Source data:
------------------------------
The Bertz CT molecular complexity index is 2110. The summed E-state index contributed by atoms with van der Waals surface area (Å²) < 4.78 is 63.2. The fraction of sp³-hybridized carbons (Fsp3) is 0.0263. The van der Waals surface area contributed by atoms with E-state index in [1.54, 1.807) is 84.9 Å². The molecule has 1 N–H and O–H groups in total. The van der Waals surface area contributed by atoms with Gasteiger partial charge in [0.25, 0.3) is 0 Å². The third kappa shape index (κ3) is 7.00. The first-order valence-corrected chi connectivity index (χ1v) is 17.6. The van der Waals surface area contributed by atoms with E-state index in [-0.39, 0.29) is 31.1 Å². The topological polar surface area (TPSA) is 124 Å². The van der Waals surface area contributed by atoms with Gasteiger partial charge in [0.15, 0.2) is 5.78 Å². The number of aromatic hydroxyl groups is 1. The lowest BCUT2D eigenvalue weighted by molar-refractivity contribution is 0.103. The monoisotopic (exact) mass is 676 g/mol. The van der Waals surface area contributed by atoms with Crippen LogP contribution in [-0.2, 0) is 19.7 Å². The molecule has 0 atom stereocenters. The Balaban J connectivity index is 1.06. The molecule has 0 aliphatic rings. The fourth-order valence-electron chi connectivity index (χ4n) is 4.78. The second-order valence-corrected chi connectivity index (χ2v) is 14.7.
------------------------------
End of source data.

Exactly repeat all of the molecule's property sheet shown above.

The Bertz CT molecular complexity index is 2110. The summed E-state index contributed by atoms with van der Waals surface area (Å²) < 4.78 is 63.2. The fraction of sp³-hybridized carbons (Fsp3) is 0.0263. The van der Waals surface area contributed by atoms with E-state index in [1.54, 1.807) is 84.9 Å². The molecule has 1 N–H and O–H groups in total. The van der Waals surface area contributed by atoms with Gasteiger partial charge in [0.25, 0.3) is 0 Å². The third kappa shape index (κ3) is 7.00. The first-order valence-corrected chi connectivity index (χ1v) is 17.6. The van der Waals surface area contributed by atoms with E-state index in [-0.39, 0.29) is 31.1 Å². The topological polar surface area (TPSA) is 124 Å². The van der Waals surface area contributed by atoms with Gasteiger partial charge in [0.15, 0.2) is 5.78 Å². The number of aromatic hydroxyl groups is 1. The lowest BCUT2D eigenvalue weighted by molar-refractivity contribution is 0.103. The monoisotopic (exact) mass is 676 g/mol. The van der Waals surface area contributed by atoms with Crippen LogP contribution in [-0.2, 0) is 19.7 Å². The molecule has 0 atom stereocenters. The Balaban J connectivity index is 1.06. The molecule has 0 aliphatic rings. The fourth-order valence-electron chi connectivity index (χ4n) is 4.78. The second-order valence-corrected chi connectivity index (χ2v) is 14.7.